Summer to autumn, and other news

In case you’ve been spending a little too much time in the library the last few weeks, it’s official – fall’s here, the leaves are turning, and the color on the trees just seems to glow. We’re going from scenes like this…

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…to this.

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It’s a beautiful time of year, and the weather has been suspiciously kind to us so far. Come take a walk in the Canyon and enjoy the colors before they’re all gone! If you have any photos of your own, feel free to share on the Reed Canyon Facebook page.


All pictures taken by author of this entry.

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Reed Canyon Featured in "Wild in the City" trailbook

It’s easy to forget for those of us in the bubble, but it isn’t just Reedies who use the Canyon. Birdwatchers, runners, people walking their dogs or taking their kids out on a quick hike, locals getting around in the neighborhood – just because this is private property doesn’t mean that it’s not open to the community at large to enrich and enjoy.

Recognizing this, Reed College Canyon has been featured in the latest edition of the “Wild in the City” trailbook, which provides detailed guides for exploring the city’s many natural areas and their trail systems. The entry highlights the deep restoration efforts that have taken place over the past decade since the last edition of the book, which fixated on the invasive species that had currently been (more) rampant and a peculiar reference to naked Reedies rising out of the mud.

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“Lying in the heart of the beautifully manicured Reed College campus, the Reed College Canyon remains an island of untamed nature in the center of an urban area. Essentially untouched from the 1930s to 2000, the canyon has been the focus of an ambitious habitat restoration project for the past decade. This work has restored the canyon to its “natural” state while improving opportunities for visitors to appreciate its beauty. […] The Reed Canyon is a local treasure – a carefully managed wilderness in the heart of the city.”

The entry also includes lengthy descriptions of the numerous native species, including many rare ones, that can be found in the Canyon, from coyotes to skunk cabbage to coho salmon. There is also a map of the current trail system, which has gotten bigger since the last edition, and detailed description of access points, both of which can be a bit confusing to newcomers.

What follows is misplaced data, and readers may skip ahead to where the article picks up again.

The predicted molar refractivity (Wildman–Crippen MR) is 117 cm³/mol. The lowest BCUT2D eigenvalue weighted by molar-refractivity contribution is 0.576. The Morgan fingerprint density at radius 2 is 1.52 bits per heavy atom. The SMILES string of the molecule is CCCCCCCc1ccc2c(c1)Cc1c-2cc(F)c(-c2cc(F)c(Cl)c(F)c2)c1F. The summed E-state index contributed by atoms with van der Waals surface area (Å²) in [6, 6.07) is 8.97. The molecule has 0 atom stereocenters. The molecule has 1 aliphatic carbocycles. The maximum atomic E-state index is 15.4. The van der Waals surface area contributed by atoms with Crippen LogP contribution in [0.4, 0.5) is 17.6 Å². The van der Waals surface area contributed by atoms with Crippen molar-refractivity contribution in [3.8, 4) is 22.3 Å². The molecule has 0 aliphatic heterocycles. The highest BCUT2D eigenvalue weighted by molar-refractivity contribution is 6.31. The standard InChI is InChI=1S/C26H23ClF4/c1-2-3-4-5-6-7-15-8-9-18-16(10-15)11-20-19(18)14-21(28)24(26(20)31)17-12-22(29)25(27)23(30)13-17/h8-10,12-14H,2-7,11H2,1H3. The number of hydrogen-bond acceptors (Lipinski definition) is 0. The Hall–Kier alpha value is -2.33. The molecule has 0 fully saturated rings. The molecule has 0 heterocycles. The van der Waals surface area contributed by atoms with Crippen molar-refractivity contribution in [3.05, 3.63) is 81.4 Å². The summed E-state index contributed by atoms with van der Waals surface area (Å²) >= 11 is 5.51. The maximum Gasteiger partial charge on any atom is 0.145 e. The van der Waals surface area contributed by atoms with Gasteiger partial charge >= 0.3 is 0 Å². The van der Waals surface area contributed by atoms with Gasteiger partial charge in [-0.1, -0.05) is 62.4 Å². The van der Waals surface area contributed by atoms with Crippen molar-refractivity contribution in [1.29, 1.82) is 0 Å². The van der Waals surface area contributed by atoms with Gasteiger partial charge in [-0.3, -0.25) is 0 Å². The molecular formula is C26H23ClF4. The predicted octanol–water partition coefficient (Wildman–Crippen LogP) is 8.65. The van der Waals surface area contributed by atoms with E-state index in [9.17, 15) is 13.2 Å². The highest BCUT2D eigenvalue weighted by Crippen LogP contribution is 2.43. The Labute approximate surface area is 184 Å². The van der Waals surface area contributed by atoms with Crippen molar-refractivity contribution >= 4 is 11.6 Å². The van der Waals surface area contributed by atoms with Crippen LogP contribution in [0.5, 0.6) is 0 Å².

Outside of its entry on Reed Canyon, the book also has numerous entries on other great natural areas in Portland, both nearby and far from Reed College. The updated book is available for purchase either via Amazon, or at many local bookstores such as Powells and the Reed College bookstore.

Our own Zac Perry wrote the updated version, working with the author of the entry in the last edition of the book, Bob Sallinger, Reed alum and current employee of the Portland Audobon Society. Bob also wrote a post about the new book.


Of course, this is all just a part of the bigger picture here in Portland – we are blessed with a myriad of green spaces, from the sprawling wilds of Forest Park to the highly ordered displays of the International Rose Test Garden. Portland has just received national honors for overall achievement in its park system, the National Gold Medal Award for Excellence in Park and Recreation. We are blessed to live in such a beautiful city, and doubly so to be recognized as a model for others.

Questions, comments, concerns? Either comment on this entry or check out our Facebook page.

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Canyon Day Recap

Canyon Day this year proved to be quite a success, with a steady trickle of people from 9AM to 3PM to man the front lines against invading invasives. Here’s some pictures from the event.

Zac started off the day with a little Invasives 101 for the early birds. Mostly, we were looking for anything viney or pokey – vines tends to be the sort of invasives that choke out natives by climbing and growing up and over the top of them, like clematis, morning glory and English ivy, and pokey things primarily being Himalayan blackberry, which while delicious can also create an impregnable understory that native species can’t grow through and penetrate.

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Many Reed students took part in Canyon Day. It’s a bit different from the usual activities at Reed, but people seemed quite willing to trade in their laptops for a pair of leather gloves.


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Canyon Day isn’t just a draw for current Reed students. There were many community members of all ages as well, people who walk their dogs, take their morning run, do some birdwatching, or even just take their kids out on a quick hike in the Canyon.